If these cities are a reflection of their idea of “Beautiful Utopia”, I believe I will stick uncivilized chaos instead. At least it’s not boring and ugly at the same time.

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Lisa E. Papp

Mar 11, 2019

Thank you for noticing and writing about the lack of beautiful and human and neighborhood-friendly design and architecture in Bellingham’s new and proposed buildings.  Perhaps you…and I…and a few others have an unrealistically high design aesthetic . I used to work for architects, developers, and the American Institute of Architects Seattle Chapter, and was trained in architecture and graphic design. So, I’m wayyyyyy too knowledgable and critical about a lot of building design and quality of construction. “The Bunker” on Forest St. is probably the worst offender. But all the buildings included in your article’s photos are sad and unfriendly-looking and acting (I’m trying to be a little too kind in my comments here, perhaps). The sketch I’ve seen of the boring, blocky apartment (?) and condominium building proposed for the COB Waterfront Development is terrible too. These buildings are going to be with us for a long-time, sadly. 

We need more housing, apartments, public housing, affordable housing, and retail and commercial space in Bellingham. We have to build density and height. Is it too much to ask that we have human and community-friendly buildings with some creative design features, visual interest,  and a welcoming feeling, particularly at street level? I guess it is.

And what about sustainable design? LEED buildings…solar power, green roofs, carbon-neutral, etc..  I know, now I’m just crazy-talking. Sigh… 

 

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Konrad Lau

Mar 11, 2019

Unfortunately, low cost apartment housing projects wind up looking like Soviet Union era installations. This style of building (if I can use that term) is driven by a few motivators.

  1. Once a building plan has been approved, it’s costs and time to complete are fairly stabile points with which to populate future budgets.
  2. These approved designs also provide speed of erection because permitting processes have already been ironed out and standardized construction materials may be used.
  3. Tax payers are looking for the maximum square footage to dollar ratio…period. Most constituencies are trying to get the homeless and poor off of the street and into dry, warm living quarters. When the inhabitants obtain employment and a stabile income, they can provide their own aesthetic touches elsewhere.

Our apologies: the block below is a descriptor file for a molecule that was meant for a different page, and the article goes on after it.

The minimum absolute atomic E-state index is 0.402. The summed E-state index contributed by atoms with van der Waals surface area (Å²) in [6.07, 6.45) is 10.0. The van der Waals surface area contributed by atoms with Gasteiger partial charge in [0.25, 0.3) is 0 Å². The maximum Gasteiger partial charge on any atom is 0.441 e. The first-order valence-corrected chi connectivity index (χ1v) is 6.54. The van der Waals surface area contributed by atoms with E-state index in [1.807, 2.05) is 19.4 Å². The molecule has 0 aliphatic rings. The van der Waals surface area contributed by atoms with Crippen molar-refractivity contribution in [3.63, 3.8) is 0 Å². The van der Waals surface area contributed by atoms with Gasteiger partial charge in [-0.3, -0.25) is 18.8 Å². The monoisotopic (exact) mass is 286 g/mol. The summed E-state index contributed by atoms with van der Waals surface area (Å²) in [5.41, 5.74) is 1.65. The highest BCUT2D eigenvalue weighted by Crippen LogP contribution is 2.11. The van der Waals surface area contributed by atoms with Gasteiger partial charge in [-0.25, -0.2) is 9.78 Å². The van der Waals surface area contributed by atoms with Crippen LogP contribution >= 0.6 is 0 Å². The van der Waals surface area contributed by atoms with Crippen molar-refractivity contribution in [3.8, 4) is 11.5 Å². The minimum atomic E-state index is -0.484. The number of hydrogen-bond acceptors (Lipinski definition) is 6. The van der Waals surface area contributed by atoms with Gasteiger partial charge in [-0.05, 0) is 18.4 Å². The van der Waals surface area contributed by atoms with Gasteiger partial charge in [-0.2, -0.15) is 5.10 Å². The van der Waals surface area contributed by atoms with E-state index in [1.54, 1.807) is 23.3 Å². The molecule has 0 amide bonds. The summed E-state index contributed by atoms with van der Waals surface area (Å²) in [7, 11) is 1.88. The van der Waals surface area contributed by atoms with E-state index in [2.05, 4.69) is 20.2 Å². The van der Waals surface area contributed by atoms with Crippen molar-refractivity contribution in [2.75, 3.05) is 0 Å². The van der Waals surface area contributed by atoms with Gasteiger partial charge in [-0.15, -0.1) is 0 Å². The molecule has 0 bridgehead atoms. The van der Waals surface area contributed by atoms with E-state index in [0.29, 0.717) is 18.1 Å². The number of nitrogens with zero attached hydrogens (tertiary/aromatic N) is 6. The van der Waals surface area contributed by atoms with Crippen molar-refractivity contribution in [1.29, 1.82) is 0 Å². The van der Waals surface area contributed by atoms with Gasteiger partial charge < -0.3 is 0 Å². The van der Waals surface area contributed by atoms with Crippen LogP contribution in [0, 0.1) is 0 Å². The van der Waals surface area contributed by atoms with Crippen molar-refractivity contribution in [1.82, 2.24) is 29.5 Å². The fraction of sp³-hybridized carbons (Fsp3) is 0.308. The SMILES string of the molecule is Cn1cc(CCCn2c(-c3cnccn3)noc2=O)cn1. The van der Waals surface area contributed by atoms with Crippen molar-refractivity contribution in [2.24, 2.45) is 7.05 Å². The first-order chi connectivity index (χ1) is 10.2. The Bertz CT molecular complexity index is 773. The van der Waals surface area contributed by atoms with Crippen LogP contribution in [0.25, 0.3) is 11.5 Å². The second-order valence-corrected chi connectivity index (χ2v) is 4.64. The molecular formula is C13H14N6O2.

4. Most projects focusing on low cost housing are built on low cost land near to rail links or bus lines and frequently are in semi-industrial locations (re: Soviet Union era).
  5. Most low-income projects assume the inhabitants will NOT be living there indefinitely and are only there with the goal of moving on at some future time.

This is one of the beautiful things about life in America and the American dream. You are not caught in a class limited situation economically or by location. At any time a person may pull up stakes and move to greener pastures to improve their situation.

 

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Dick Conoboy

Mar 18, 2019

The notion, Konrad, that one can just pull up stakes and move is a risible one but unfortunately a meme created by the neoliberals that individual action is what counts in succeeding in life.  Failure is your fault and success is yours alone.   Your own bootstraps will suffice if only you start yanking on them.  Pick up and “move West young man!”  was a prime 19th century example of this individualistic claptrap.  Unfortunately, the monumental dunderhead, Ayn Rand, wrote about her fictional Rand mini-me, John Galt, and succeeded in convincing politicians and business moguls that she was on to something.  She forgets to mention all the ways that she herself was helped along the way inlcuding being housed by realtives in Chicago upon her arrival in the US and her chance meeting with Cecile B. DeMille after she moved to LA.  Sheesh.  What hypocrisy.